Methods for ACT Science Test
STEP 1: MAP THE PASSAGE, IDENTIFYING AND MARKING THE PURPOSE, METHOD, AND RESULTS OF THE EXPERIMENT
Get an overview of the text, searching for the Purpose, Method, and Results. Don't get bogged down in the details; you can give everything else a quick read and come back later if the question requires it. Simply find the Purpose and Method within the text, take a moment to understand each, then get an overview of the Results.
Bracket the Method. This is the "how" of the experiment. What did the researchers actually do? This is separate from the Purpose—for example, they didn't "try to learn ___," they "heated the mixture," etc. It usually involves changing one variable while keeping the others constant and describes how they are setting up their processes to answer the question outlined in the Purpose. For the first experiment, look for what you could see them doing. The Method won't be thinking or calculating; it will involve physically putting things in place. For any experiments past the first, focus on what is changing. What's different each time?
Star the Results. These are usually listed in charts and graphs, but may be in paragraph form. A high percentage of the questions on the ACT Science test will come from analyzing the data. Thus, move quickly through the text, understanding the Purpose and Method, so you can spend a little time analyzing the Results in Step 2.
STEP 2: SCAN FIGURES, IDENTIFYING VARIABLES AND PATTERNS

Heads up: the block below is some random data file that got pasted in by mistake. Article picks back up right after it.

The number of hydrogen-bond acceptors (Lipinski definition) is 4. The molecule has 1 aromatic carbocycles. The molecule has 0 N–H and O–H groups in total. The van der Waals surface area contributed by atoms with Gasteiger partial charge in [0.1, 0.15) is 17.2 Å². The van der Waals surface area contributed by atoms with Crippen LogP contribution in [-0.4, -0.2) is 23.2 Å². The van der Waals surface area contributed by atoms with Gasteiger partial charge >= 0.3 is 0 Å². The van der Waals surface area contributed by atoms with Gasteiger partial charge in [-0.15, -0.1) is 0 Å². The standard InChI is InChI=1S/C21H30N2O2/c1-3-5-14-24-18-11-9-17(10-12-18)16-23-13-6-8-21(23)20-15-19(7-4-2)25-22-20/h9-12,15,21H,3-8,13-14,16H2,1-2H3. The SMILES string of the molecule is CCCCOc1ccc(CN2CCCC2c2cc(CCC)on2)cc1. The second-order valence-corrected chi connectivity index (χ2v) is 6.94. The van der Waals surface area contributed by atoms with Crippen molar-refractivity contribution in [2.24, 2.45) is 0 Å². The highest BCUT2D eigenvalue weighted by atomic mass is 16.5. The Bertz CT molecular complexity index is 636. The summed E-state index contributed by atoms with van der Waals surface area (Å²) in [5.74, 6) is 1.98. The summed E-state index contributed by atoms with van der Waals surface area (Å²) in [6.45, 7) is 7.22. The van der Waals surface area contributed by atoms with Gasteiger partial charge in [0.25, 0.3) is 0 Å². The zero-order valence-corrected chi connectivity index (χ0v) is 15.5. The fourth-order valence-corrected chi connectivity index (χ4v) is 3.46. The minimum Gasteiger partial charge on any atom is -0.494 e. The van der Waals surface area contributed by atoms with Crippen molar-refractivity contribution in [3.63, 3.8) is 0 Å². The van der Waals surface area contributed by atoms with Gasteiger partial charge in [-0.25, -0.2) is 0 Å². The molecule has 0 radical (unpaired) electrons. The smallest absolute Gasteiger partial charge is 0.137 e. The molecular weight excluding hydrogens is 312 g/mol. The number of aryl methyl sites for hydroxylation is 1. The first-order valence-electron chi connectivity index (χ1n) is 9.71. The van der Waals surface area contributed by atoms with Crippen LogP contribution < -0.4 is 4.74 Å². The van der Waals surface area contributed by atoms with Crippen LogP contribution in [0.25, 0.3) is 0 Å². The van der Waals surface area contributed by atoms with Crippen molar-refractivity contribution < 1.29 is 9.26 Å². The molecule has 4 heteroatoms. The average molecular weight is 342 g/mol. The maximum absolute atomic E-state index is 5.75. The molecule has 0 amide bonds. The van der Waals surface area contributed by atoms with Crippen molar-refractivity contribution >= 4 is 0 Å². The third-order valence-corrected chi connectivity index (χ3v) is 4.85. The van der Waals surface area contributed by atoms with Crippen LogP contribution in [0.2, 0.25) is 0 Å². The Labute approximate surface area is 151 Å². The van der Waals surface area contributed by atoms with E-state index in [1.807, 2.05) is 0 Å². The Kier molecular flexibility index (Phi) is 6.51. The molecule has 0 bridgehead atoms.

Here's where you can analyze the data. This shouldn't be a long process, but by giving each chart and graph an overview as you go, focusing on a few key things, you'll be better prepared to find answers quickly once you get to the questions.
Scan figures: This is the overview step. Get a sense of what is being represented by looking at the labels of charts, the axes of graphs, and the variables and how they change.
Indentify variables: Now, dive into the variables. How do they relate to the experiment? Look specifically for independent variables and dependent variables. Which are the scientists changing themselves (independent), and how does that affect the one(s) they are observing (dependent)? If scientists wanted to see whether temperature affected how fast a student could read, the temperature would be the independent variable, and the speed of the student would be the dependent. Note: On a coordinate graph, the independent variable will often appear on the x-axis; the dependent will appear on the y.
Patterns: Finally, get a sense for how the different parts of the graph vary in relation to each other. Specifically, look at the independent and dependent variables (or other important variables) and determine if they vary directly or inversely. (Direct variation is where they both increase or decrease together. Inverse variation is where as one increases, the other decreases.)
STEP 3: FIND SUPPORT FOR THE ANSWER IN THE PASSAGE
Always refer back to the passage before looking at the choices and selecting one. Make sure you read charts and graphs accurately and that you do not confuse different kinds of units. It helps to answer the question in your own words. Form a prediction of what you think the answer will be. Don't rely too much on your knowledge of science. Match your answer with one of the choices.
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